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Providing non-judgmental and non-criticizing support for family and friends of end-stage alcoholics through one-on-one coaching, support groups, blog posts, workshops and public speaking.

Monday, April 25, 2011

Not my choice...

The one aspect of living in the country bit me on the butt this weekend. It was Easter and I would have loved to have had a big family dinner at my house. I have the perfect yard for an Easter egg hunt. We also have lots of rabbits to hide those eggs.

My grandson’s wife has a lot of family where they live. They have a lot of obligations. There just isn’t enough time in the day for them to drive two hours to see us. I understand and I do my best to accommodate them, but I miss them terribly.

So… why don’t we go to them?? It certainly is the best alternative and, until now, we have done just that on previous holidays. This holiday was different because things are changing with Riley.

On Friday night, I cooked a wonderful beef stroganoff. The meat had simmered in a red wine which made it sooooo tender. The onions had caramelized. The mushrooms were fresh. There was nothing low cal about it and every calorie tasted superb! Riley loved it. I loved it. I wanted to lick the pan!

About an hour later, Riley lost his dinner. The stroganoff probably didn’t taste so good going the wrong direction. He went to bed and was up and down to the bathroom all night. The problem continues even through this morning – four days later.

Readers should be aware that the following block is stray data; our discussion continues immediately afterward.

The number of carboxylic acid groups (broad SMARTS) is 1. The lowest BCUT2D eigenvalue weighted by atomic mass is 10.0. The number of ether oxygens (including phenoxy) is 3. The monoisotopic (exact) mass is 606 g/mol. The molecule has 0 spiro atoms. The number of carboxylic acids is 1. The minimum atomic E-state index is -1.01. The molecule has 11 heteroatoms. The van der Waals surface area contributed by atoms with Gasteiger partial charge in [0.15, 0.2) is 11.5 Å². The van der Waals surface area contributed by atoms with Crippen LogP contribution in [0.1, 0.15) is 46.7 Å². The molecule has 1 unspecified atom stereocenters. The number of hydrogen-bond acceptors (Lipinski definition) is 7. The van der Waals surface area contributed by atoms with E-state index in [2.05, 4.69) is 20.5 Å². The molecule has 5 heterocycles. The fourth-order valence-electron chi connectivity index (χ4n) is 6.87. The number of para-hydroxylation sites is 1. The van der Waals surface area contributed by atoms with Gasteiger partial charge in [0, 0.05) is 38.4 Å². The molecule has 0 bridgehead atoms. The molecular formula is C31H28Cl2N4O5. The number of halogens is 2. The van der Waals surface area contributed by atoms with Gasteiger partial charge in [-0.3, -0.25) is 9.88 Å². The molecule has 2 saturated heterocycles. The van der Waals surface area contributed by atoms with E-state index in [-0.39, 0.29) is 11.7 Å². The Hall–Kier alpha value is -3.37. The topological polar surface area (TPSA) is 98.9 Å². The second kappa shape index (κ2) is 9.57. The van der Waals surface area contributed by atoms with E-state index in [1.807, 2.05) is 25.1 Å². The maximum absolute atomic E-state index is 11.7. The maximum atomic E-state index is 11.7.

Basically, he has not had a real solid meal since Friday – which doesn’t count because there’s no nutritional value in a meal that can’t be kept down. He has had toast, crackers, soup, and a bit of mac and cheese. In spite of it all, his liquid consumption remains about the same – 12 cans of beer a day with a few sips of water in between.

When my stomach is upset, I want nothing to eat or drink. I have to force myself to eat crackers or soup and to drink water. I usually try to stick to dry toast and warm unsweetened tea. But, I certainly could never drink a beer. The thought of it would send me on a run back to the porcelain bowl. It’s difficult for me to understand how Riley can continue with the beer. I don’t get how it is even physically possible to get it down at all.

So on Easter Sunday, driving two hours to my daughter’s was really not an option. Riley would certainly insist upon going. If he has the flu – I cannot expose the babies or anyone else. Our last trip to her house resulted in Riley peeing all over Alea’s brand new ottoman – that trip was a disaster. So even if the vomiting is part of an alcohol related illness and not contagious – I cannot expose anyone to that either.

One of the reasons I moved to the country was to separate Riley’s alcoholism from the children. As I fret over not being able to see them, I know I’m doing what’s best for them. My plan is working.